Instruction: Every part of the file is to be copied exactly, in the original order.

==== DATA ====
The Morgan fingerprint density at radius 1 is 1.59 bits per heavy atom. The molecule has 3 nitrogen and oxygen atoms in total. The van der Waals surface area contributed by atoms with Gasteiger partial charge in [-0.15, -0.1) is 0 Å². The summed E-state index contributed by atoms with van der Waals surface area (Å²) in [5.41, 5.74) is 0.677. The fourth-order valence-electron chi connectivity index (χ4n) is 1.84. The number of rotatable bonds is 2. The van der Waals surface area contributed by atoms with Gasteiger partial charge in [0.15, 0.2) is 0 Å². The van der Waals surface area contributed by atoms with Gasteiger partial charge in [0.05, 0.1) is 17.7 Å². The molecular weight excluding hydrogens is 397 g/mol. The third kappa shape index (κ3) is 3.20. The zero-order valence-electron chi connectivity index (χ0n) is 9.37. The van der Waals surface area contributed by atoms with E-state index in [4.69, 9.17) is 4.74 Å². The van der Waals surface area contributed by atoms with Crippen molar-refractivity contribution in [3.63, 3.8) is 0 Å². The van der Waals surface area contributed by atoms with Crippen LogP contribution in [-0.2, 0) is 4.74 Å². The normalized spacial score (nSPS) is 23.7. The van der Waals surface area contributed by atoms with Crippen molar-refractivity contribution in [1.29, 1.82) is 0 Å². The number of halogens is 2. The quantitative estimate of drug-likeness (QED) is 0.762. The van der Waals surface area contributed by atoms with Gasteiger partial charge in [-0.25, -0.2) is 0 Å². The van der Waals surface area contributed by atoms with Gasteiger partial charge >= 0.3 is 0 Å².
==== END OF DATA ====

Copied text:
The Morgan fingerprint density at radius 1 is 1.59 bits per heavy atom. The molecule has 3 nitrogen and oxygen atoms in total. The van der Waals surface area contributed by atoms with Gasteiger partial charge in [-0.15, -0.1) is 0 Å². The summed E-state index contributed by atoms with van der Waals surface area (Å²) in [5.41, 5.74) is 0.677. The fourth-order valence-electron chi connectivity index (χ4n) is 1.84. The number of rotatable bonds is 2. The van der Waals surface area contributed by atoms with Gasteiger partial charge in [0.15, 0.2) is 0 Å². The van der Waals surface area contributed by atoms with Gasteiger partial charge in [0.05, 0.1) is 17.7 Å². The molecular weight excluding hydrogens is 397 g/mol. The third kappa shape index (κ3) is 3.20. The zero-order valence-electron chi connectivity index (χ0n) is 9.37. The van der Waals surface area contributed by atoms with E-state index in [4.69, 9.17) is 4.74 Å². The van der Waals surface area contributed by atoms with Crippen molar-refractivity contribution in [3.63, 3.8) is 0 Å². The van der Waals surface area contributed by atoms with Crippen LogP contribution in [-0.2, 0) is 4.74 Å². The normalized spacial score (nSPS) is 23.7. The van der Waals surface area contributed by atoms with Crippen molar-refractivity contribution in [1.29, 1.82) is 0 Å². The number of halogens is 2. The quantitative estimate of drug-likeness (QED) is 0.762. The van der Waals surface area contributed by atoms with Gasteiger partial charge in [-0.25, -0.2) is 0 Å². The van der Waals surface area contributed by atoms with Gasteiger partial charge >= 0.3 is 0 Å².